Upbeat and euphoric, but with a few surging dark elements to their sound, Brighton-based trio Try Unity are leading a revival in hardcore breakbeat music. They share an undiminished passion for an uplifting sound which packed out fields, warehouse and super-clubs back in the 90s. “It was a movement with all creeds, colours, professions and ages,” says Sammy Purell. “That style of music and love of unity is something resonating through the sound we’re creating now.” Sammy, his wife Francesca and her brother Jim Shimmer have reinvented the spirit of the early rave scene with a series of compelling and thoroughly modern productions.

It started as something of an experiment. “It was at the end of a family do,” says Francesca. “We were like: ‘shall we get into the studio for a laugh?’ It was just an opportunity to be more creative. But it all snowballed from there.” They are buoyed by a resurgence of interest in the hardcore scene. Labels are now rushing to buy the rights to long-forgotten classics and new parties celebrating this very British dance music are emerging everywhere.

Sammy has been DJing for over two decades, including stints on Ill FM, Renegade Radio and Urban Beats. Currently he presents Code South’s Rave Radio show, a moniker transferred to the trio’s record label. “Radios been a big thing for me over the last 20 years. I’m also been very involved with the sound system scene.” He’s one of the people behind Calling The Hardcore, a Brighton night which marries the best of the old school with some exciting new artists. Suitably enough, the club is set to host Try Unity’s first live show in March. “We’re going to get really creative,” says Sammy. “We’ll have a mixture of live and electronic drums. It’s going to be fun…”

Jim started playing drums at primary school, scoring a development contract with EMI in the 90s with his punk indie band. He couldn’t be bothered to carry a drum kit around anymore, so decided to buy a drum machine and produce tracks in his bedroom. “My mum was my biggest fan,” he tells me. In the early 2000s he experimented with breakbeat hardcore and scored some sizeable hits with Triple 7 – a subsidiary of Aquasky’s Passenger Records.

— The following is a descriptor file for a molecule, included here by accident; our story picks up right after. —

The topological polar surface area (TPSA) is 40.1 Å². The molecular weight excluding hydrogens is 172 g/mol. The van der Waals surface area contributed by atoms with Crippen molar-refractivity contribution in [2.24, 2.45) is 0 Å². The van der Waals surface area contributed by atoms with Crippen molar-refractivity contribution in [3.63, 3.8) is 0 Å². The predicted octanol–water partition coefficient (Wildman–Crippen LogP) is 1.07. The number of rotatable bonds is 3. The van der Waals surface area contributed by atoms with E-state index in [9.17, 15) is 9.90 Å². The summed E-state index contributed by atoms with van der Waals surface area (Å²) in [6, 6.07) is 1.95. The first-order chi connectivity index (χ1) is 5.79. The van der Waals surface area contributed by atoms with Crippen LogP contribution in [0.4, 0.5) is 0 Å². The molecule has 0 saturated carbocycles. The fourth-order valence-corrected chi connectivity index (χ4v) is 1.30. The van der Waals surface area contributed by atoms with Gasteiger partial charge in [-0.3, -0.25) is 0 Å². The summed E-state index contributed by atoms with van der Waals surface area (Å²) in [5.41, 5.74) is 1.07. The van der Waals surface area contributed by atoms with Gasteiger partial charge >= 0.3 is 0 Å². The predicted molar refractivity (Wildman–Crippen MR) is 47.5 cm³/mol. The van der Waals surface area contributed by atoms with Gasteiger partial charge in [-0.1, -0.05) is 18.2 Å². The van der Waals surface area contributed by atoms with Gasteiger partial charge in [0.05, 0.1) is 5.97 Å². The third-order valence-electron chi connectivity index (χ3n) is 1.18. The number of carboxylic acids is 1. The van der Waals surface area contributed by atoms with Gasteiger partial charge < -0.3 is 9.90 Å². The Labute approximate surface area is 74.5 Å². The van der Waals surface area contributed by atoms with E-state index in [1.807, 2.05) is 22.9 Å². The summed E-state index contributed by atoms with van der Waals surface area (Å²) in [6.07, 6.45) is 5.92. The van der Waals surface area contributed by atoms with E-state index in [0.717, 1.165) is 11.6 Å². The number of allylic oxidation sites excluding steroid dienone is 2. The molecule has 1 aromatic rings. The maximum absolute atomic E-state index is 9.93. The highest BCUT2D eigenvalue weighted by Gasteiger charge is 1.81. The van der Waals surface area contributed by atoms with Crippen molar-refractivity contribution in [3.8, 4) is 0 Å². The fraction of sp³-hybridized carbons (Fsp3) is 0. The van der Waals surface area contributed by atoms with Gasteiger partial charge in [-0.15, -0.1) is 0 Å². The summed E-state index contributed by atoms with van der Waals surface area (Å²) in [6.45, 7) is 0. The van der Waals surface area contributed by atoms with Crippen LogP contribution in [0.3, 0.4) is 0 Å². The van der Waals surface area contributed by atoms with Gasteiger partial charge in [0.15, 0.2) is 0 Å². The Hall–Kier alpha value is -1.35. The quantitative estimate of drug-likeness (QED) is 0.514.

Each member contributes something unique to Try Unity. Francesca brings the soaring vocals, and Jim and Sammy co-produce – the former engineering while the latter concentrates on arrangements. Conjuring memories of mattress-sized tape packs and all night-long dancing, their recent 12″ release features two brand new vocal hardcore breakbeat tracks – Time To Believe & Energy Impact. Full of rave stabs, original breakbeats and synths, it aptly platforms the euphoric, atmospheric side of Try Unity’s productions.

The trio all collect records, and have found find the whole process a humble and gorgeous experience. The aim is to keep their releases ‘DJ friendly’, releasing early on vinyl before the tunes eventually hit digital platforms. “I think it’s about echoing some of the behaviours of the past,” says Sammy. “That scene has its foundation in vinyl. We have a deep love for vinyl, it’s form and beauty.”

Rave was born when cheap production technology enabled a new wave of home-grown music. Samplers enabled the pilfering of soul vocals, subverting of public information films and the speeding up of hip-hop loops. With only the briefest of musical knowledge, kids were releasing records which liberally stole elements from other tracks and repurposed them under one incessant groove. “The reason you still hear the same loops and synth sounds is because they are tried and tested,” says James. “People simply like those sounds.” “The breakbeats are very much the original sound,” agrees Sammy. ”Where the scene is now, there’s still hardcore breakbeat being made – but not with live female vocals. No else is really doing that.” Although the trio’s roots are traceable back to the golden age of rave, they are very focused on a fresh approach. “You do hear a lot of the old vocals being recycled,” adds Francesca. “Of course, that’s for a reason, because they’re amazing. It’s lovely to be able to contribute to the scene with something that’s written today.”

Try Unity perform live at Calling The Hardcore on Fri 16 March at the Volks Club. Their Time To Believe/Energy Impact vinyl EP is available now, via www.tryunitymusic.bandcamp.com